Litre

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LITRE. A French measure of capacity. It is of the size of a decimetre, or one-tenth part of a cubic metre. It is equal to 61.028 cubic inches. Vide Measure.

References in periodicals archive ?
Although there were different views, the majority favoured a threshold of 50 megalitres or higher.
At 660 000 megalitres (ML) capacity and inundating 7600 hectares when complete, the Traveston Crossing Dam is being hailed by Premier Peter Beattie as an essential weapon in the battle against the state's worsening water shortage crisis.
The immediate local questions about flood maps and the impacts on properties and livelihoods were unsurprising, but the joint Ministerial Media Statement added only information of a techno-managerial nature with the comment that the dam's 'projected storage capacity' was estimated at 660,000 megalitres, possibly_ covering an area of 7,600 hectares, and intended to 'boost Queensland's water supply system'.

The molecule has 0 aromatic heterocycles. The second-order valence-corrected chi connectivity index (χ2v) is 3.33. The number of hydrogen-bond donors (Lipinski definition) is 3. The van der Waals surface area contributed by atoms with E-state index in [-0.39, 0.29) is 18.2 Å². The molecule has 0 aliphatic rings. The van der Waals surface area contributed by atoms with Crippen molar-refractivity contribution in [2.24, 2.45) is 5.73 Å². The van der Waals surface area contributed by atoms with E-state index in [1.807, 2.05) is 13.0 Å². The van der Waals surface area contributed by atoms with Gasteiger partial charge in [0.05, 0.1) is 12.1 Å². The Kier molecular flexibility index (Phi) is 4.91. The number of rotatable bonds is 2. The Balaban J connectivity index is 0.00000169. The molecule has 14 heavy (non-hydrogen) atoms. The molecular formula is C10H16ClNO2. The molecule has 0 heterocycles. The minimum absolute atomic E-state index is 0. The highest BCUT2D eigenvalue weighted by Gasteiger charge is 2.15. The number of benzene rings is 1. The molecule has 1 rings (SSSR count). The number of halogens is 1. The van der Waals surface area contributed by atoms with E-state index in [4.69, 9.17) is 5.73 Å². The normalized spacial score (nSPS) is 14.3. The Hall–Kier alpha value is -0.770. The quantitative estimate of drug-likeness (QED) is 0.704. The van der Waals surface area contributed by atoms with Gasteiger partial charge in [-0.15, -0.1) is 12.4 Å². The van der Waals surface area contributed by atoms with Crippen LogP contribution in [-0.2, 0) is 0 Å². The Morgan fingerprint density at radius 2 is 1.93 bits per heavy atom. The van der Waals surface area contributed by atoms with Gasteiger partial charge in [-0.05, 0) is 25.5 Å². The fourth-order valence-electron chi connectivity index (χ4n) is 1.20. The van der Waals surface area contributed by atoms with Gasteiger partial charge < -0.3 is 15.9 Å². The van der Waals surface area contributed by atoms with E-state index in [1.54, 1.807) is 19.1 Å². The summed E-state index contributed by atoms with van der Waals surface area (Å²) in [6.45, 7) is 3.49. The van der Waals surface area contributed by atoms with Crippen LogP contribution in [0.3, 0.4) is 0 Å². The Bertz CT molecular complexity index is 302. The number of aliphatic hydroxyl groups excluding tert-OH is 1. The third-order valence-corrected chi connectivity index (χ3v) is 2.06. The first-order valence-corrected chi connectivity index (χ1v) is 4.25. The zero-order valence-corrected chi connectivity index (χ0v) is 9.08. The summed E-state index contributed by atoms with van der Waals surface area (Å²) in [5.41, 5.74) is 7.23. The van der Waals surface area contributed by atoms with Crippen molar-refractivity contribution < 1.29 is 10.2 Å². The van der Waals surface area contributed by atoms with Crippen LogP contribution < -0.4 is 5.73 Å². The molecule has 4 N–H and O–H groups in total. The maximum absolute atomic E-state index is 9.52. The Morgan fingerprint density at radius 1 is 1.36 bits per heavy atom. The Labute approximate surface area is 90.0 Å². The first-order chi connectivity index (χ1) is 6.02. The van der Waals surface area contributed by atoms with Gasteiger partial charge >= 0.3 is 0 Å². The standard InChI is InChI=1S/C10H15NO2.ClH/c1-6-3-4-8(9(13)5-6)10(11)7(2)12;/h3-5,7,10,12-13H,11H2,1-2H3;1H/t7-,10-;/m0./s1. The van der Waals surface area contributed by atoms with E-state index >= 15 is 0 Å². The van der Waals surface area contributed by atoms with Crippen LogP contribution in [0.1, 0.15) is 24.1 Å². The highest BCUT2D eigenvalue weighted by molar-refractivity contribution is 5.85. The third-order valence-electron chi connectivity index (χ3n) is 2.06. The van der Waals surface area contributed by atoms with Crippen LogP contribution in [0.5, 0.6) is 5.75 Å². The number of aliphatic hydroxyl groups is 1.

Regulator Ofwat has the power to fine firms that fail to meet leakage targets - with potential penalties up to 10 per cent of their turnover - but the North West Water owner said it met its 2010/11 benchmark of 464 megalitres a day.
The plant is expected to generate up to 16 megalitres of water per day and will provide sufficient water to meet the medium- and long-term needs of the mine.
About 170,000 megalitres is now gushing out of Wivenhoe Dam in to the river.
Around an extra 250 megalitres are being pumped into the system every day, Northern Ireland Water said today, but most of it is being lost in leakages from burst pipes.
On Tuesday, due to water lost through bursts on the network, Welsh Water added around 920 megalitres per day into its supply.
CubicQED CEO, Mr David McMurran, says the minimum-scale commercial plant will initially cover three hectares, with 15 ponds containing 15 megalitres of water producing a minimum of 1.
Regarding his work at United Utilities, he says: "When you consider that we have 350 megalitres of sewage a day flowing through the treatment works, it is essential that it continues to operate efficiently in order to ensure the Mersey stays clean.
However companies still leaked 3,291 megalitres of water a day - enough to fill the bowl of the new Wembley stadium almost three times every 24 hours.
Mr Edis said the company had reported an estimated 340 megalitres per day of water loss while the true figure was 514 megalitres.